Domestic violence: Kapunan for tougher law, Baligod for values formation

Jee Y. Geronimo
Domestic violence: Kapunan for tougher law, Baligod for values formation
For Lorna Kapunan, it's time to create more family courts. Fellow lawyer Levi Baligod says the basic education curriculum should emphasize values formation.


MANILA, Philippines – Lawyers Lorna Kapunan and Levi Baligod agree it is important to improve the plight of victims of domestic violence in the Philippines, but they have different ideas of how to do this if they are elected to the Senate.

Kapunan, a human rights lawyer, said the immediate solution is a legislation that would create more family courts and specialized courts that would tackle domestic violence cases.

She also wants tougher penalties on perpetrators of domestic violence.

[Under] the domestic violence law, napakaliit ng penalty. I think we should amend to increase the penalty more, especially for economic violence,” the lawyer said on Friday, April 8, during Rappler’s first senatorial debate held at AMA University in Quezon City.

(Under the domestic violence law, the penalty is very small. I think we should amend to increase the penalty more, especially for economic violence.)

She added: “The solution there is to stiffen the penalties for economic violence, which is failure to give support, so that women will feel more empowered and feel they can leave husbands without sacrificing the benefit and welfare of their children.”

The number of cases of violence against women reported to the Philippine National Police has increased by over 500% in the past 16 years, based on 2013 figures.

But Baligod said the country already has laws that penalize domestic violence. For him, “hindi solusyon ang ipagbawal ang pagbugbog (it’s not a solution to ban violence)” because violence is a “function of one’s character.”

Economic [situation] hindi sapat na dahilan para bugbugin ang asawa. Maraming naghihirap pero hindi [nangbubugbog], dahil siguro sa upbringing,” he added.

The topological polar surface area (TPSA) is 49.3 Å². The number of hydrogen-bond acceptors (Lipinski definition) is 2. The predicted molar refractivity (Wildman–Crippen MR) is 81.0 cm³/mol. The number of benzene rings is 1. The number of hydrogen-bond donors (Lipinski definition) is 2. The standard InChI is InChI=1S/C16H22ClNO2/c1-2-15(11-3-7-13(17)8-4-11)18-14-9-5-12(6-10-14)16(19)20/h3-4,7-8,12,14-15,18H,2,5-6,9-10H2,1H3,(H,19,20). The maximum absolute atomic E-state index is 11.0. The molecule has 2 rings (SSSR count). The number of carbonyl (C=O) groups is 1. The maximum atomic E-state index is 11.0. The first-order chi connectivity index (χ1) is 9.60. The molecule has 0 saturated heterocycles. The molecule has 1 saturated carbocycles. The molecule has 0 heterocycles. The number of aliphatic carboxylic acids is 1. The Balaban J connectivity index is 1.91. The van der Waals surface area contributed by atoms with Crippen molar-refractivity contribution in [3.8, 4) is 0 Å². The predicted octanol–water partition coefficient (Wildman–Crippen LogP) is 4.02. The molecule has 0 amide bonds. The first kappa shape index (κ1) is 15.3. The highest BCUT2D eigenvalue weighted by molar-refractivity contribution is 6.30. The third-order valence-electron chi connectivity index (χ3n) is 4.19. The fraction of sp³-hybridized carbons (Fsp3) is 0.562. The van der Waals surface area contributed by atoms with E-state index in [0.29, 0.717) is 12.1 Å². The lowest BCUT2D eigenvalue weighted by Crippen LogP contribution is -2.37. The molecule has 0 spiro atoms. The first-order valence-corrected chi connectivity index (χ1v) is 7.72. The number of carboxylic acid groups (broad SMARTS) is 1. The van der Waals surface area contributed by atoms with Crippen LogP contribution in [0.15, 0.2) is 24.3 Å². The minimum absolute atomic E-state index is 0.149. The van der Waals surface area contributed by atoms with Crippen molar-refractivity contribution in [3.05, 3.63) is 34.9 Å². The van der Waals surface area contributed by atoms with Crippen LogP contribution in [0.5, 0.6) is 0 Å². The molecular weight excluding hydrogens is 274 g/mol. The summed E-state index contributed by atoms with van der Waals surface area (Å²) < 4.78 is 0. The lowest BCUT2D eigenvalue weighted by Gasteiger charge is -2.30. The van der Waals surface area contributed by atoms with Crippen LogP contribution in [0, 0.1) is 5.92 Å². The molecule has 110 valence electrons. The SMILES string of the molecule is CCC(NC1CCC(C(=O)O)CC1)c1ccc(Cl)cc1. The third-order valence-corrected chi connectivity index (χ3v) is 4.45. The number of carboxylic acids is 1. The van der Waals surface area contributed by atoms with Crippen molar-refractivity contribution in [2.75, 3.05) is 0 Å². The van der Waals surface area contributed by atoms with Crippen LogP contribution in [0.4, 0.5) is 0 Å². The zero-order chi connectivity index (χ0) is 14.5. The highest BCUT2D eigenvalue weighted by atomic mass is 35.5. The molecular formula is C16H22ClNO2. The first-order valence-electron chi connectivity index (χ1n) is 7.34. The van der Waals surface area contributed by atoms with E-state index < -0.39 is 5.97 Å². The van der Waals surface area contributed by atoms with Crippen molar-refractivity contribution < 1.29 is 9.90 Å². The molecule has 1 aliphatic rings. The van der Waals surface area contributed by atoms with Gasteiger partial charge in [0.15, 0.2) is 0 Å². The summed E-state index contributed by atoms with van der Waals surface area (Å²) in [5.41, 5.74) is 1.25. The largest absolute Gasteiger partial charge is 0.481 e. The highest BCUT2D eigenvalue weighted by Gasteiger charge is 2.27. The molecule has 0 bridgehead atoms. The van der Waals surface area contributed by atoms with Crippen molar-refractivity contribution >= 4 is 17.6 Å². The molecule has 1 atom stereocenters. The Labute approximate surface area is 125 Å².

(Economic situation is not enough reason to commit violence against your spouse. Many couples are poor, but their spouses don’t hurt them, maybe because of their upbringing.)

His suggestion is to emphasize values formation in the country’s basic education curriculum.

“Build a strong moral character in every child, para dala-dala niya moral character paglaki niya (so that he can bring that moral character with him when he grows up),” he added.

Kapunan responded to Baligod, saying that teaching values formation is difficult when the country’s own leaders are corrupt and do not know the distinction between right and wrong.

Sasabihin mo sa anak mo bawal magnakaw, mangurakot, magbugbog ng asawa…. Values formation? Bakit ‘yung mga leaders ba natin may values? Sino’ng susundin natin kung ganyan mga leaders natin?

(You’re telling your children not to steal, not to be corrupt, or not to hit their spouse…. Values formation? Do our leaders have values? Who do we listen to if our leaders are like that?)

She reiterated the need to penalize abusers and those who commit violence against women. –

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Jee Y. Geronimo

Jee is part of Rappler's Central Desk, handling most of the world, science, and environment stories on the site. She enjoys listening to podcasts and K-pop, watching Asian dramas, and running long distances. She hopes to visit Israel someday to retrace the steps of her Savior.